Really good stuff. A great corner stone to a plot or a even better yet an unavoidable red herring where these to be worked into plot. The reason I suggest these would make great red herrings, is because for all their fluff, chrome and power, they are not villains, at best they are victims and worst they are forces of nature at this point (or slave to their nature). Ultimately, unless you were develop the roles of the gods or the lost priests order, these are not roleplaying tools. These knights are tactical challenges or puzzles, but their is nothing innately character driving or developing in this for the PCs that will interact with them.
I like this one, yet at the same time acknowledge everyone critiques as accurate and valid. I agree this write up makes no sense and relies so much on the suggestion of information as to be almost devoid of information, yet I think it tells a story and sets a tone. The contradictions (though some them may be typos) and the gaps only help to set that tone and they tell you about what is unknown and as well as known.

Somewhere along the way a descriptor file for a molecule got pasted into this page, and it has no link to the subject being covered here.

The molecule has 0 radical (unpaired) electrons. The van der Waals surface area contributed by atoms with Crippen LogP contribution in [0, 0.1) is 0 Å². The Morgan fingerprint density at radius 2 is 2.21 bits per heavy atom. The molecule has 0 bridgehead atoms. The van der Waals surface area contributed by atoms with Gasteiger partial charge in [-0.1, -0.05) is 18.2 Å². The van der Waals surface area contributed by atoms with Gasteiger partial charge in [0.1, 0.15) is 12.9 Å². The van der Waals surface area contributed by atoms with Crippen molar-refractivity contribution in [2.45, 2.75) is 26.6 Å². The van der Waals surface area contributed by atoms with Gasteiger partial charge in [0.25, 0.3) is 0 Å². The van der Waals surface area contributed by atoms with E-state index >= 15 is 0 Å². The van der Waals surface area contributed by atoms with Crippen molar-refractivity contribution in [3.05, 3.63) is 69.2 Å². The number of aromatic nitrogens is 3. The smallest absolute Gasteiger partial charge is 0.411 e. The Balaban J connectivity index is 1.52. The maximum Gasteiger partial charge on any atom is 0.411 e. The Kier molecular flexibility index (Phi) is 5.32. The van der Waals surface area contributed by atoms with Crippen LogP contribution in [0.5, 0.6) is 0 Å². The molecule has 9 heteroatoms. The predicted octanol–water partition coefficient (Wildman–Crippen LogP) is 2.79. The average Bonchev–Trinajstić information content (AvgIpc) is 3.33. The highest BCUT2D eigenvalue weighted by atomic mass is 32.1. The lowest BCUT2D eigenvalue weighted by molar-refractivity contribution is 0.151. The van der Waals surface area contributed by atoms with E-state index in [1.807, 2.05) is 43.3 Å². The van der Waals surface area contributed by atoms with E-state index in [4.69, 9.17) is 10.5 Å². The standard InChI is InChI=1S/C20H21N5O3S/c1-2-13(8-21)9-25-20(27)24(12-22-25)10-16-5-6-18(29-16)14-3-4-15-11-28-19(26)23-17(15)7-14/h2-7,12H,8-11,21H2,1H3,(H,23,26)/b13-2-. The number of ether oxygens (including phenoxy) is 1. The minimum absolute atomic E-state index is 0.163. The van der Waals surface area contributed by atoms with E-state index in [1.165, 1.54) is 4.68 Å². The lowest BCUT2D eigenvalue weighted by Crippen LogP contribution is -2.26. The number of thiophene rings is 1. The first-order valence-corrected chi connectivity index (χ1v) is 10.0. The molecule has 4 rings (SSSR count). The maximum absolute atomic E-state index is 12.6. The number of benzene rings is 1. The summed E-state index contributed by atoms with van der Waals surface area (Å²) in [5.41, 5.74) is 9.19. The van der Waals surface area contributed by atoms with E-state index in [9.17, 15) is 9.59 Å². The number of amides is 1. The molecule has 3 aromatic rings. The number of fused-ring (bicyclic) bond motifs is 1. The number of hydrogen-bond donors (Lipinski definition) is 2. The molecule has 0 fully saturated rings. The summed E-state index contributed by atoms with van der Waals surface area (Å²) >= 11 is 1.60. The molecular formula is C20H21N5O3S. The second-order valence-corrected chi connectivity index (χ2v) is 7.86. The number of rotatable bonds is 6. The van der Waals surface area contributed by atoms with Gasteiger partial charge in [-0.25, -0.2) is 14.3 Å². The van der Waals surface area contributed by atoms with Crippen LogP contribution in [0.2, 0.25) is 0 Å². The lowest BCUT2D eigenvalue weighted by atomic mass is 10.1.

Many world views ascribe to the forces of nature personalities. Indeed, some world view personify everything, now that is not the way the actual universe works, but what if it was? <b> What if thought was indeed to the core of existence? Then nothing could exist without thought? </b> If that was the case then everything that is or was could be traced back to a thinking being. I think, and maybe I have it wrong, this is the type of the universe describe here. And if this is the case then the human form is not just a product of evolution (or not at all a product of evolution) but a product of an intellect (in this case existence and the universe that was), and this would explain the human centric nature of the universe and why it is personified as an old man.
I think I understand it I think it is daring and interesting take on roleplaying.
Corran could have just gone outside and used the woods, and I bet he would have too had his wife not been ashamed or embaressed that her husband was squatting in the reeds like a dog. I guess the moral of this story is that you can't please you wife all of the time and to attempt it is to raise the monkey's paw.
Poop jokes. toilet humor, a lament for the married man and unconvential magic items. You cover a lot here sir. Well done.